The best ways for Aussies to pay off record credit card debt


Credit card spending has reached new heights according to payment statistics released by the Reserve Bank last week, with Australians putting a record $34.27 billion worth of purchases on their cards during the month of August.

The figure caps off a steady rise in credit card spending throughout the first eight months of the year, over which time Australians made just under $270 billion worth of purchases - $26 billion more than during the same period in 2022.

So what's been driving credit card spending higher? One cause could be related to the current cost of living crisis. 

how to pay off credit card debt

While some Australians have been able to cut back their spending as costs have risen, others have had to increase their reliance on credit, explains personal finance expert at comparison website Finder, Amy Bradney-George.

"The cost of living is definitely having an impact on people's household budgets. When essentials like fuel, groceries and energy bills keep going up, people have to find ways to get the money to pay for them on time and when they need them.

"So if you don't have the money on hand and you already have a credit card, there's an opportunity to use the card to cover those expenses. But obviously that can come at the cost of interest charges."

The uptick in credit use hasn't been confined to credit cards either. In a survey of more than 500 financial counsellors conducted by Financial Counselling Australia in May, 93% reported that more of their clients were turning to buy now pay later to cover essentials as living costs rose.

Credit card debt on the rise 

As the total value of purchases has ticked up, so too has the amount of credit card debt which is attracting interest. In August, Australians had a combined interest-accruing balance of $18.49 billion on their cards - $158 million higher than in July.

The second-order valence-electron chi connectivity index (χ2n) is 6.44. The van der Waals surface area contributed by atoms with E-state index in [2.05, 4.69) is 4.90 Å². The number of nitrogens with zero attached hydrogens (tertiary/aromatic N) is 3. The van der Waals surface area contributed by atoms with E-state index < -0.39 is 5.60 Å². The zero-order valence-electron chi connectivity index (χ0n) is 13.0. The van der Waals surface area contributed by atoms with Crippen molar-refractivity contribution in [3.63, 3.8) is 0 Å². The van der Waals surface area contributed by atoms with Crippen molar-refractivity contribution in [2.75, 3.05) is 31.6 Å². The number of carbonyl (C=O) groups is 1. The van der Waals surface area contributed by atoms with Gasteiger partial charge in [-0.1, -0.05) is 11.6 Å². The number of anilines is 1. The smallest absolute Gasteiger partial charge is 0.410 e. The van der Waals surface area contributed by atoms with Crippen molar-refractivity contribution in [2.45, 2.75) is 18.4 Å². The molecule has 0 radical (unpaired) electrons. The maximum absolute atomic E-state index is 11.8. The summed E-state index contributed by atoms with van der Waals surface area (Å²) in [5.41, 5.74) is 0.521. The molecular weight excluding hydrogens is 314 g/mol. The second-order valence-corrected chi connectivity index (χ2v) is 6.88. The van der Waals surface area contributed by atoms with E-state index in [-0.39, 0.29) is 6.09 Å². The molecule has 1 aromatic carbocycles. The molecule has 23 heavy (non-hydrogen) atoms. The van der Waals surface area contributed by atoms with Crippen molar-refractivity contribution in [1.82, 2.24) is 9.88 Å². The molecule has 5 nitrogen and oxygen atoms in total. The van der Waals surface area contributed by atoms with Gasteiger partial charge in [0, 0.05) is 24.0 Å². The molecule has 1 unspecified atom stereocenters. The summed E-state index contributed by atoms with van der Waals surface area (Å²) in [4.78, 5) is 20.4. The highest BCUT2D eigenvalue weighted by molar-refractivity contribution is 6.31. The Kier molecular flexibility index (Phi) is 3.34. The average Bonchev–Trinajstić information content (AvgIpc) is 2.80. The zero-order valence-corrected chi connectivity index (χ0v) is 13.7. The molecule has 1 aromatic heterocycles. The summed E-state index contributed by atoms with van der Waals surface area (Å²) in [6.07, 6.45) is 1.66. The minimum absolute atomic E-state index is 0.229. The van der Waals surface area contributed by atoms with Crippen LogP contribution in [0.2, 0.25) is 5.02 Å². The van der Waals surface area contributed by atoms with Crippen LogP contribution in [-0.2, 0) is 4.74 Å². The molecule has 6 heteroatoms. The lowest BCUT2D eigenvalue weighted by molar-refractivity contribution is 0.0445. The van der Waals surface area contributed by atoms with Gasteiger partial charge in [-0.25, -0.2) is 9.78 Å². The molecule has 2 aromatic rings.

While this might not be surprising, the recent cost-of-living crisis has actually marked a slight reversal in a long-term trend which has seen Australians steadily chip away at their interest-accruing debt.

After reaching a peak of $37 billion in October 2011, Australians had managed to slash their interest-accruing credit card balances by nearly $20 billion when the figure hit a 19-year low of $17.73 billion in May 2022. However, since then, the figure has edged higher.

Bradney-George says that the trend is worrying when many households are already coping with higher repayments on other debt.

"I think it's really concerning that balances accruing interest are going up because we already know that interest rates for other products have increased - particularly people with home loans.

"So if they're paying a higher interest rate on their home loan and they've also accrued a bigger balance on their credit card which they're paying interest on, then that's a real concern."

How to pay off credit card debt

Aside from fundamentals such as reducing credit card spending and calculating the quickest way to pay off the debt, Bradney-George says that Australians with a credit card balance which is accruing interest could benefit from a balance transfer.

"If there is a huge balance that's attracting interest, zero percent balance transfer credit card offers give you that time to transfer the balance and then pay it off with no interest during the introductory period."

Of course, a balance transfer may only prove worthwhile if that debt can be paid off in full during the zero-interest offer period. 

For credit card holders who are really struggling with their repayments though, Bradney-George urges them to contact their bank or a financial counselling service.

"For people that are feeling stressed about their credit card debt - particularly if you're not sure about being able to make payments - it's really important to contact your bank as soon as possible to let them know so that they can discuss payment options with you.

"Another option is to call the National Debt Helpline on 1800 007 007 which offers free financial counseling."

For further information on the topic check out our article on creating a debt action plan to help ditch debt for good, or pick yourself up a copy of the November edition of Money (on sale November 2) to read about using a credit card for cash flow during the cost of living crisis.

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Tom Watson is a senior journalist at Money magazine, and one of the hosts of the Friends With Money podcast. He's previously worked as a journalist covering everything from property and consumer banking to financial technology. Tom has a Bachelor of Communication (Journalism) from the University of Technology, Sydney.